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Undocumented Rights of Way update

3rd December, 2021

Ministers McEntee and Browne welcome enactment of law to remove problems affecting rights of way

  • Land and Conveyancing Law Reform Act 2021 comes into effect today
  • Averts ‘legal cliff-edge’ due to take effect immediately after 30 November
  • Reforms law on prescriptive easements and profits à prendre

30 November 2021

The Minister for Justice, Helen McEntee TD, has today welcomed the passage and enactment of the Land and Conveyancing Law Reform Act 2021. The Bill completed its passage through both Houses of the Oireachtas on Wednesday 24th November, and was signed into law by the President on Friday 26th November. The Act comes into operation today, Tuesday 30th November.

It repeals a number of changes to the law on prescriptive easements and profits à prendre, under the Land and Conveyancing Law Reform Act 2009, which were due to take effect on Wednesday 1st December.  

The Minister said,

“I’m delighted to welcome the timely enactment of this urgent Act. It averts a legal cliff-edge that was due to occur on 1st December, when major changes to the law on private rights of way, and other prescriptive rights, were due to come into effect.

“I know that those impending changes have been causing worry and stress to many people, with farmers and homeowners at risk of losing important rights that have been enjoyed for many years without dispute. This Act repeals those changes, and protects acquired rights and acquired years of use. ‘’ 

Common examples of prescriptive easements include:

– a right to use water or sewerage pipes, running under a neighbour’s land,

– a right of support between adjoining buildings that have different owners, or

– a private right of way to access your home, or field, over a laneway that runs across your neighbour’s land. 

The Minister continued,

“Legal terms such as ‘prescriptive easements’ or ‘profits à prendre’ can sound very remote and arcane, but in practice, these are issues that have very direct and practical consequences for many people.”

Serious concerns had been raised by stakeholders, including the Law Society and the Bar Council, about the changes that were due to take effect on 1 December 2021.

Minister of State James Browne, who steered the legislation through the Seanad, added,

“The Land and Conveyancing Law Reform Act 2009 was a major piece of reforming legislation, which repealed a large number of outdated laws and concepts, and modernised much of our land and conveyancing law.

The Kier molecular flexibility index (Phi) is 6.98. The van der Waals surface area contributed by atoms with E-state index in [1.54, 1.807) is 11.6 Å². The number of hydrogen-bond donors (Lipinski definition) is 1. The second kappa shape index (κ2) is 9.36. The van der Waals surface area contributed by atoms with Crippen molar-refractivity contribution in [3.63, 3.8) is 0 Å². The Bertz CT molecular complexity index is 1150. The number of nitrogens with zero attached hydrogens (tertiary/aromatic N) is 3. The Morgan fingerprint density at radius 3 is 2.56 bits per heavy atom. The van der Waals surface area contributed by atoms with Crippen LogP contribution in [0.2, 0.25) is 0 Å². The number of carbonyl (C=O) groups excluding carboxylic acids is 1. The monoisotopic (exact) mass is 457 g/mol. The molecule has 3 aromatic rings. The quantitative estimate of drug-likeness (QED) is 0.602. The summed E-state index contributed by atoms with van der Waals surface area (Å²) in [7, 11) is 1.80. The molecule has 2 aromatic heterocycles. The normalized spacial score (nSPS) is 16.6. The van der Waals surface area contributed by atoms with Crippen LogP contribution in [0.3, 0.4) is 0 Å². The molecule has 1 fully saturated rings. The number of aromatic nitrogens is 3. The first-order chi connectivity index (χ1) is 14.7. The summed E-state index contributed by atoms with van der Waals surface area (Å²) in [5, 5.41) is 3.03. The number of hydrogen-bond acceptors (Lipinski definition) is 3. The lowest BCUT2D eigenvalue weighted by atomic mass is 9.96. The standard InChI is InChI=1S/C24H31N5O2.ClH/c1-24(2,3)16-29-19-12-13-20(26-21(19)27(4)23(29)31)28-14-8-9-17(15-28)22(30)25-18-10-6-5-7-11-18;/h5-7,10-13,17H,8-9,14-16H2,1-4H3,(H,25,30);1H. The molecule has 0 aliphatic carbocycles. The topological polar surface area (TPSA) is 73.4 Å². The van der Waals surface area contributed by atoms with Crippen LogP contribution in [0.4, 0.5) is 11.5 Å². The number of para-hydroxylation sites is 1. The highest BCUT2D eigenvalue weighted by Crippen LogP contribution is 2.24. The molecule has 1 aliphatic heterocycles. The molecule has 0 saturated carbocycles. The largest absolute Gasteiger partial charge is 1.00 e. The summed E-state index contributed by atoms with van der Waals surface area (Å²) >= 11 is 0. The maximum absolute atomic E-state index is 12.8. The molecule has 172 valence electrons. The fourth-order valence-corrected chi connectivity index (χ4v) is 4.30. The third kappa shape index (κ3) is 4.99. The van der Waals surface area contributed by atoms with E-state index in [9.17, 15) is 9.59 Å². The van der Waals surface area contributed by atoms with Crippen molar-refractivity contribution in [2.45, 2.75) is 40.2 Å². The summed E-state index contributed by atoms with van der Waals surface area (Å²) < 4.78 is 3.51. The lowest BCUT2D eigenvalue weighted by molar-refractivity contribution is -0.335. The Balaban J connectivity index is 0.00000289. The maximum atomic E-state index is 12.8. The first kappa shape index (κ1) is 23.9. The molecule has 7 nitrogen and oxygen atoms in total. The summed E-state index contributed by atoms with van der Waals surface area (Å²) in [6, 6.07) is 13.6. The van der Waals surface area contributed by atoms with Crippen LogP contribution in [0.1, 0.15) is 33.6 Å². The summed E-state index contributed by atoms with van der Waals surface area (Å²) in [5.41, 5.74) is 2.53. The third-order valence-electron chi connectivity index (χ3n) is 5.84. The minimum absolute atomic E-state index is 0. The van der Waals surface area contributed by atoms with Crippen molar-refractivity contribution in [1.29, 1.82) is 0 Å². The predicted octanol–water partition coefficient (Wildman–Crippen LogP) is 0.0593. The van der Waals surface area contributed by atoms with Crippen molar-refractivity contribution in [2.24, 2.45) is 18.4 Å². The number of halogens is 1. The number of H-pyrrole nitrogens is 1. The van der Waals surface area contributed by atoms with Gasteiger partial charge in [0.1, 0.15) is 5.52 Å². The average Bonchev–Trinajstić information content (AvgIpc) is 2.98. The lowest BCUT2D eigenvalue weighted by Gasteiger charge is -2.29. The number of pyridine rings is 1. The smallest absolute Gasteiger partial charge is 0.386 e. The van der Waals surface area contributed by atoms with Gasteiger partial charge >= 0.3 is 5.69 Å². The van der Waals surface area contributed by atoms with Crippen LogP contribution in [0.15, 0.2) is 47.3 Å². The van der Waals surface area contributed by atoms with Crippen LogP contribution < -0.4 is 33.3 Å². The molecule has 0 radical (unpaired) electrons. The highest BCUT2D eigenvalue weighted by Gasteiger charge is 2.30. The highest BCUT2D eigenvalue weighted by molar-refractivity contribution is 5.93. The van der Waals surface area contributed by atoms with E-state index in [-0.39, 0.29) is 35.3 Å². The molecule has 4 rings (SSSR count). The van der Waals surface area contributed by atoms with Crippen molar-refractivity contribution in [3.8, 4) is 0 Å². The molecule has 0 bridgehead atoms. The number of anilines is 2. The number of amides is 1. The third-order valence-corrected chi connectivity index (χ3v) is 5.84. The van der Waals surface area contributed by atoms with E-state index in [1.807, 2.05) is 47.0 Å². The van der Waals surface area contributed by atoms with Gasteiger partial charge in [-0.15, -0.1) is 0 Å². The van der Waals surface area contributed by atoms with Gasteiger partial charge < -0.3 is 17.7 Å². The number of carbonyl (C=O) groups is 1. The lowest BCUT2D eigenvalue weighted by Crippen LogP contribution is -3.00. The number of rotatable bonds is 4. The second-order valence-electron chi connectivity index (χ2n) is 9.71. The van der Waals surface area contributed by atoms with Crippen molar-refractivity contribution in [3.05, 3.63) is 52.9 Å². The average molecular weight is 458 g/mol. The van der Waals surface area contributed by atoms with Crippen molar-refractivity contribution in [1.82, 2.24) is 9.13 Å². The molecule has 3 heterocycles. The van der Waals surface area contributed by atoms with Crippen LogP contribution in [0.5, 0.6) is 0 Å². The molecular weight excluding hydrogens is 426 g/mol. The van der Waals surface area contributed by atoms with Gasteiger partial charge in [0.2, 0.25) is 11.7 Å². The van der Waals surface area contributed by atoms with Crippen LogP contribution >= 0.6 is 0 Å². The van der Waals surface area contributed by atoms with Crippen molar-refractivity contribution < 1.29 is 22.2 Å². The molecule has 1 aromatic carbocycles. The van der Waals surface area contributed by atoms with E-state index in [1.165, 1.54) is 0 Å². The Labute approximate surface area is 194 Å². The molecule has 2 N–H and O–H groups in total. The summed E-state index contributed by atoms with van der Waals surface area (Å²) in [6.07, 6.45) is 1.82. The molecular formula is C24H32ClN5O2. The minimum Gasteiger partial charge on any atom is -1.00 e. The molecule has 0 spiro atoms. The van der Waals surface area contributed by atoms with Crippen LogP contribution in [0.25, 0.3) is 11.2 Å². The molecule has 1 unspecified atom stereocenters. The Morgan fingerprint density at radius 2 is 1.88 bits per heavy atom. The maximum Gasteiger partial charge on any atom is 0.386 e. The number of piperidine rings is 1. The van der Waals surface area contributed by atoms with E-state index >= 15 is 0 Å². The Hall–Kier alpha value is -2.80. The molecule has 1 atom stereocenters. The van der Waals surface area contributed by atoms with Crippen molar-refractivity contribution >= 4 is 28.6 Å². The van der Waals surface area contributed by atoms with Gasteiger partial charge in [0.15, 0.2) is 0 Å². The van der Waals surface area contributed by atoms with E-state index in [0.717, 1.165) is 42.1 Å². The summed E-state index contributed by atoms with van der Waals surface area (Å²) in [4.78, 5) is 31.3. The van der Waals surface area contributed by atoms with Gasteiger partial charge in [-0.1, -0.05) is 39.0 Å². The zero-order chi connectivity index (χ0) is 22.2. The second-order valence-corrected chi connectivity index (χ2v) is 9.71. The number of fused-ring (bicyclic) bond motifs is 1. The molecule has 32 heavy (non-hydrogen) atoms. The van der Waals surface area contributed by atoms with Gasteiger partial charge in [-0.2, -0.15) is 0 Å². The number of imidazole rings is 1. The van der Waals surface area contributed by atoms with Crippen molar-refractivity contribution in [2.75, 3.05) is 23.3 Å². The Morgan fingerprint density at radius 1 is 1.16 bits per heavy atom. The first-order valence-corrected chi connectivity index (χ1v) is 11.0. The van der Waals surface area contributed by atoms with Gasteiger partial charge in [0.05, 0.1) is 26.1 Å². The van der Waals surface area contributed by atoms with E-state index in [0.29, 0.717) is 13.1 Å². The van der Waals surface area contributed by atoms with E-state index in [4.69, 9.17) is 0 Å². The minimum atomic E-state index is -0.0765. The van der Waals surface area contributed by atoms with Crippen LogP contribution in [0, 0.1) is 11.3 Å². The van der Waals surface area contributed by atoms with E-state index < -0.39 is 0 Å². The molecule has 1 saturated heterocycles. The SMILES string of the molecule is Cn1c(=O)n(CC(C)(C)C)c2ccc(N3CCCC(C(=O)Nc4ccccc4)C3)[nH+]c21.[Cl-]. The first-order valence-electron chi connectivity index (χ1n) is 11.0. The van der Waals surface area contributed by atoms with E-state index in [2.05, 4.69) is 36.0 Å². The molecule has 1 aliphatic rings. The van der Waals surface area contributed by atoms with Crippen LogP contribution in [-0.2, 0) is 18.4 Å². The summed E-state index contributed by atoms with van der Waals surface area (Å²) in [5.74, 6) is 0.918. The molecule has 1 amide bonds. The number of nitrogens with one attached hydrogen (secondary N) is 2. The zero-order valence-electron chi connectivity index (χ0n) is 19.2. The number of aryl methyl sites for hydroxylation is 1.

“However, after carefully considering the concerns raised by stakeholders about this particular chapter of the 2009 Act, it was clear that in this particularly complex legal area, the 2009 provisions were not working as intended.

“I am grateful to the Law Society and the Bar Council, in particular, for their work to highlight these difficulties. I would also like to thank all the stakeholders who worked with my Department to develop the provisions of the Bill, and the Attorney General for the valuable legal advice and drafting expertise provided.’

As well as repealing the major changes due to take effect on 1 December 2021, under the 2009 Act, the Land and Conveyancing Law Reform Act 2021 provides that:

  • claims to validate or register a prescriptive right that are already pending on 30 November (before the courts, or the Property Registration Authority) will continue to be decided as they were before 30 November (as transitional cases, they were decided under the law that applied before the 2009 Act); 
  • periods of long use that were acquired before or during the years 2009 – 2021 will not be lost on 30 November if no claim has been made, but can still be counted in a claim made after that date (the clock is not re-set);
  • new claims (brought after 30 November 2021) will largely be decided under the judge-made law (the ‘doctrine of lost modern grant’) that applied before the 2009 Act. This reflects the strong preference expressed by stakeholders, who see these as the most satisfactory and familiar set of rules available, pending more detailed review;  and
  • it will still be possible to confirm a prescriptive right, either by applying to court or by registering it directly with the Property Registration Authority. But this will be optional, (as it was before the 2009 Act), rather than a mandatory requirement to avoid losing any rights acquired through long use.

Minister McEntee concluded,

“The Act addresses the most pressing need, by repealing the major changes due to take effect on 30 November, and thus removing the deadline.

“However, more comprehensive reform may be required. The Government has agreed to establish a time-bound review to identify any further changes that are desirable to ensure that this area of law is placed on a sustainable long-term basis.

“I hope that the review could start work early in the New Year, with a view to completing its work by the end of the summer.”